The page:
Before we get into examination law terms, let’s examine why you would be preparing for the LSAT. The reasons that most people prepare for the LSAT typically differ because each person has their own unique set of requirements. There are some people who don’t have enough time to devote to studying, while other people have limited resources. Still other people have not taken the effort to learn the material, but still expect to perform at a high level on the LSAT.
Now that we know why you are preparing for the LSAT, we can look at some of the more common examination law terms. One of the main distinctions that you will encounter in the examination law terms area is between a “hard” question and a “soft” question. A hard question is one in which the answer is obvious, and where the problem is somewhat out of reach for the average candidate. A soft question is an easier question where the answer isn’t as clear or obvious, but where the candidate may be able to come up with reasonable answers.
There are different types of LSAT questions that you may be asked throughout the course of your study. Some types of questions are multiple-choice, while others are true-or-false questions. In addition, there are essay questions, which are primarily designed to test the candidate’s reading comprehension and writing skills. Finally, there are both oral and written sections of the examination.
The first type of question that you will likely be given in a typical examination is a multiple-choice type. These questions usually only ask about the type of law school that you would like to attend. You may be asked to define the different types of schools, and to list your top choices. You will most likely be asked to describe your interests and goals for a clerkship position at a certain law firm, or what types of cases you would prefer to work on. You may also be asked to analyze the performance of past clerks in a specific case, or to examine how the law school’s ranking system works.
The second type of question that you will likely be asked during an LSAT exam is a true or false question. This type of question requires you to provide some sort of legal information and then be tested on whether or not that information is correct. Typically, these types of questions cover some of the same ground as the multiple-choice type and are designed to see just how well a candidate can analyze the various areas of the law. Additionally, this type of question is usually administered during a pre-examination phase before the examination actually takes place.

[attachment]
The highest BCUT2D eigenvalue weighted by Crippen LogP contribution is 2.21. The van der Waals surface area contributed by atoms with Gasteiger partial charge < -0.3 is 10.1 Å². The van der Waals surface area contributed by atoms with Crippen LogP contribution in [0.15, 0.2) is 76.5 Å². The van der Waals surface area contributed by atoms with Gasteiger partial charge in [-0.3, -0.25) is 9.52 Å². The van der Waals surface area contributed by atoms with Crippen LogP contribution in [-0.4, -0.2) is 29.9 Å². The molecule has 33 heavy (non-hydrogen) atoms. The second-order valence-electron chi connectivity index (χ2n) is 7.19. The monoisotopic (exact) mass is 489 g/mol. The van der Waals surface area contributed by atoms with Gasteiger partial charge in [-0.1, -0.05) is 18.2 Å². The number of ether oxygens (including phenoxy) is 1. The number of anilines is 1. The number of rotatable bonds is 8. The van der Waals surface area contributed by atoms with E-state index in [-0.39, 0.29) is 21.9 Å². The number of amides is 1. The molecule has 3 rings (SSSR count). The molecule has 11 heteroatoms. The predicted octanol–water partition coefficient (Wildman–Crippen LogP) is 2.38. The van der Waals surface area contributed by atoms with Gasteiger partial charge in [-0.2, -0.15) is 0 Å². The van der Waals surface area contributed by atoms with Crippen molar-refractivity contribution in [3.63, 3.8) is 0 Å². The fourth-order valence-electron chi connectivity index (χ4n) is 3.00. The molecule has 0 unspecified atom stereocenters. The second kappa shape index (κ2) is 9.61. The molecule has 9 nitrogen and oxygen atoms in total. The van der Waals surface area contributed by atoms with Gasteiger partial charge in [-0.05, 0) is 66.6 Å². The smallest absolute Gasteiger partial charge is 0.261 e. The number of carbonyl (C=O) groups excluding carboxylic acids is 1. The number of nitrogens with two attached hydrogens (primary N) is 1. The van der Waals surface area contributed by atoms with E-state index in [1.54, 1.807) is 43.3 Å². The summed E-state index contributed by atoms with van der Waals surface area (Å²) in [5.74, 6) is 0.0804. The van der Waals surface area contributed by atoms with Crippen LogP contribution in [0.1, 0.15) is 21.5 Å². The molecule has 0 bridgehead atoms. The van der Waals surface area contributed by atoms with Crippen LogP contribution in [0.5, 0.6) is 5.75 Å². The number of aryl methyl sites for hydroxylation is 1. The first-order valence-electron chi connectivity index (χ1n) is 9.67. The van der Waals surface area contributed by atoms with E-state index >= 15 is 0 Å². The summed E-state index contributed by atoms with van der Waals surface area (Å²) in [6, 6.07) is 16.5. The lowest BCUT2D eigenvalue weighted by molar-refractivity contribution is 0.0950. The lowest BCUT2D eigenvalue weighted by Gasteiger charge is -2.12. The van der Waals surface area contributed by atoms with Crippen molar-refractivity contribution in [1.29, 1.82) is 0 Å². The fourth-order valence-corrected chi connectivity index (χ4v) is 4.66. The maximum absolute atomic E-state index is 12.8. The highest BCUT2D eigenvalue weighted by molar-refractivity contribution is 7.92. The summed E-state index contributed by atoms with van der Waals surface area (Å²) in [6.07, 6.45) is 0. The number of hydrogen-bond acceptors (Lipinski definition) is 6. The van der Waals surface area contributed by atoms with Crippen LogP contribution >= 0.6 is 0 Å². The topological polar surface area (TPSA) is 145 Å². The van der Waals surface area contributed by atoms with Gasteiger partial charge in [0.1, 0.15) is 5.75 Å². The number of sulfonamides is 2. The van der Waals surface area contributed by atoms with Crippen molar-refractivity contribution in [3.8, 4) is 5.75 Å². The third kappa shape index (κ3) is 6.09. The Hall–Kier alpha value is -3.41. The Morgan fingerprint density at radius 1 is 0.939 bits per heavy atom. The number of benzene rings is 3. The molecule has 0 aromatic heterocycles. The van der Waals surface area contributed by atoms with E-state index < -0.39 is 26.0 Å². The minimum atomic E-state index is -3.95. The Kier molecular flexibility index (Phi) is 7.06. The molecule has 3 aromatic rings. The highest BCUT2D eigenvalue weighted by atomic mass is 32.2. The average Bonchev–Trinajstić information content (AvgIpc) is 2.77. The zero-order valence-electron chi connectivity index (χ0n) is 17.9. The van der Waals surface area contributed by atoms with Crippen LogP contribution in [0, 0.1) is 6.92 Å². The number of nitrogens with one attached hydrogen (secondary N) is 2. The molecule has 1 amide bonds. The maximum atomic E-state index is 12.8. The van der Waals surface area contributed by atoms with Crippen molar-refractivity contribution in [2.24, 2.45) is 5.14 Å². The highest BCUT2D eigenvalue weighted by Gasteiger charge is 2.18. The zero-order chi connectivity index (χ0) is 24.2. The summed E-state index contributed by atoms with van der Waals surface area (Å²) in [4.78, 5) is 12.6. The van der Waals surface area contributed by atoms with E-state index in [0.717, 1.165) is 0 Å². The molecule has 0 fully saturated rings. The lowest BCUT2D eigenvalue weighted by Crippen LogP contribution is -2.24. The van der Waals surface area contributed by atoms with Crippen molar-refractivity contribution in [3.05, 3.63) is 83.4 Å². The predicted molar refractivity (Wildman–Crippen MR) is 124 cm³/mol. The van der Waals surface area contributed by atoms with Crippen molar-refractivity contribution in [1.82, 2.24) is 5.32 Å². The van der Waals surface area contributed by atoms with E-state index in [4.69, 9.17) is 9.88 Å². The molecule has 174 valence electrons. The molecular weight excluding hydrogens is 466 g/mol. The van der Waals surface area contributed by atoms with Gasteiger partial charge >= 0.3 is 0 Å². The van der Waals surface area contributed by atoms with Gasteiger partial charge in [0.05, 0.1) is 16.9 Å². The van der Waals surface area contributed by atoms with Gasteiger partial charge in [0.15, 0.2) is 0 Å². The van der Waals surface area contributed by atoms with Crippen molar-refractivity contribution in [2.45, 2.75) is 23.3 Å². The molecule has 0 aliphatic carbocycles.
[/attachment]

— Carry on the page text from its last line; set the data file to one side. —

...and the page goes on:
The third type of question will ask you to analyze a specific part of legislation. This type of question is most often administered during the last phase of law school before the exam. It is designed to determine how well you understand a specific part of the U.S. Constitution or Civil Rights laws. In addition to asking you to analyze these laws, the examiner will ask you to explain why each part of the law is important, how it affects you as a consumer, and how it affects the functioning of our society as a whole.
There are a number of other types of question that may be administered during an examination. Some examinations will simply require you to write an essay, demonstrate your proficiency with a law term, or to present a scientific research or statistical evidence related to a specific law term. Examiners do not have a lot of room to ask too many follow up questions, so they will almost never ask you to interpret a complicated issue beyond what you first presented. They will almost never ask you to analyze a complicated issue from a legal point of view unless it is extremely relevant to the area of law that the examination is centered around. If you encounter this type of question, you should prepare for it ahead of time so that you can give an accurate answer. It may be helpful to review the topics that you will be asked to analyze in depth before taking the examination.